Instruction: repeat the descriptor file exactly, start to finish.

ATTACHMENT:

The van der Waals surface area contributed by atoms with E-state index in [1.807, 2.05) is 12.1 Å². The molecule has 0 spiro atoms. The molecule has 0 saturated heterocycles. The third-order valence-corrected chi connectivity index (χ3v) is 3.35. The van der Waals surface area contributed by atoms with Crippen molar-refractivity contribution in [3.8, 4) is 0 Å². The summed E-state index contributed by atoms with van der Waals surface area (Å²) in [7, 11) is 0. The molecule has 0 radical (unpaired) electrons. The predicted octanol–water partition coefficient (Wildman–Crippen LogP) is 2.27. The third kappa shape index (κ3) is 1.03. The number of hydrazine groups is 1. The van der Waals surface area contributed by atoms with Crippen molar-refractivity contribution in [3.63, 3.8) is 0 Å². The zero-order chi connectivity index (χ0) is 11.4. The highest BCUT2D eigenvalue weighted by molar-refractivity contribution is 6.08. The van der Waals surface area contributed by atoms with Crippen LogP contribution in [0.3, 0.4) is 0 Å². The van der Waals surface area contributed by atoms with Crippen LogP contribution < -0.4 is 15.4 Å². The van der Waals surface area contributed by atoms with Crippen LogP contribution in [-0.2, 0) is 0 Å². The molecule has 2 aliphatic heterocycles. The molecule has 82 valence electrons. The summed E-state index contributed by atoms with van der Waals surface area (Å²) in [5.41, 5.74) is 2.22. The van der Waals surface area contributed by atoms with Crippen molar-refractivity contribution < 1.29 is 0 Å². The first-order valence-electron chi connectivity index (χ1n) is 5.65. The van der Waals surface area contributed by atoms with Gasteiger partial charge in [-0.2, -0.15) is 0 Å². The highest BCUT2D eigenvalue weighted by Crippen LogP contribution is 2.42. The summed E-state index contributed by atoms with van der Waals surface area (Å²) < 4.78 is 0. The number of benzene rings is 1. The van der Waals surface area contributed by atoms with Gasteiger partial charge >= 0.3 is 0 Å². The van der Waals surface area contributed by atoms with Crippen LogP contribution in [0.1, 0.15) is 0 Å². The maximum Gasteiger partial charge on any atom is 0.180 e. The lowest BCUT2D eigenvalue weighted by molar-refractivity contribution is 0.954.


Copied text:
The van der Waals surface area contributed by atoms with E-state index in [1.807, 2.05) is 12.1 Å². The molecule has 0 spiro atoms. The molecule has 0 saturated heterocycles. The third-order valence-corrected chi connectivity index (χ3v) is 3.35. The van der Waals surface area contributed by atoms with Crippen molar-refractivity contribution in [3.8, 4) is 0 Å². The summed E-state index contributed by atoms with van der Waals surface area (Å²) in [7, 11) is 0. The molecule has 0 radical (unpaired) electrons. The predicted octanol–water partition coefficient (Wildman–Crippen LogP) is 2.27. The third kappa shape index (κ3) is 1.03. The number of hydrazine groups is 1. The van der Waals surface area contributed by atoms with Crippen molar-refractivity contribution in [3.63, 3.8) is 0 Å². The zero-order chi connectivity index (χ0) is 11.4. The highest BCUT2D eigenvalue weighted by molar-refractivity contribution is 6.08. The van der Waals surface area contributed by atoms with Crippen LogP contribution in [0.3, 0.4) is 0 Å². The van der Waals surface area contributed by atoms with Crippen LogP contribution < -0.4 is 15.4 Å². The van der Waals surface area contributed by atoms with Crippen LogP contribution in [-0.2, 0) is 0 Å². The molecule has 2 aliphatic heterocycles. The molecule has 82 valence electrons. The summed E-state index contributed by atoms with van der Waals surface area (Å²) in [5.41, 5.74) is 2.22. The van der Waals surface area contributed by atoms with Crippen molar-refractivity contribution < 1.29 is 0 Å². The first-order valence-electron chi connectivity index (χ1n) is 5.65. The van der Waals surface area contributed by atoms with Gasteiger partial charge in [-0.2, -0.15) is 0 Å². The highest BCUT2D eigenvalue weighted by Crippen LogP contribution is 2.42. The summed E-state index contributed by atoms with van der Waals surface area (Å²) < 4.78 is 0. The number of benzene rings is 1. The van der Waals surface area contributed by atoms with Gasteiger partial charge >= 0.3 is 0 Å². The van der Waals surface area contributed by atoms with Crippen LogP contribution in [0.1, 0.15) is 0 Å². The maximum Gasteiger partial charge on any atom is 0.180 e. The lowest BCUT2D eigenvalue weighted by molar-refractivity contribution is 0.954.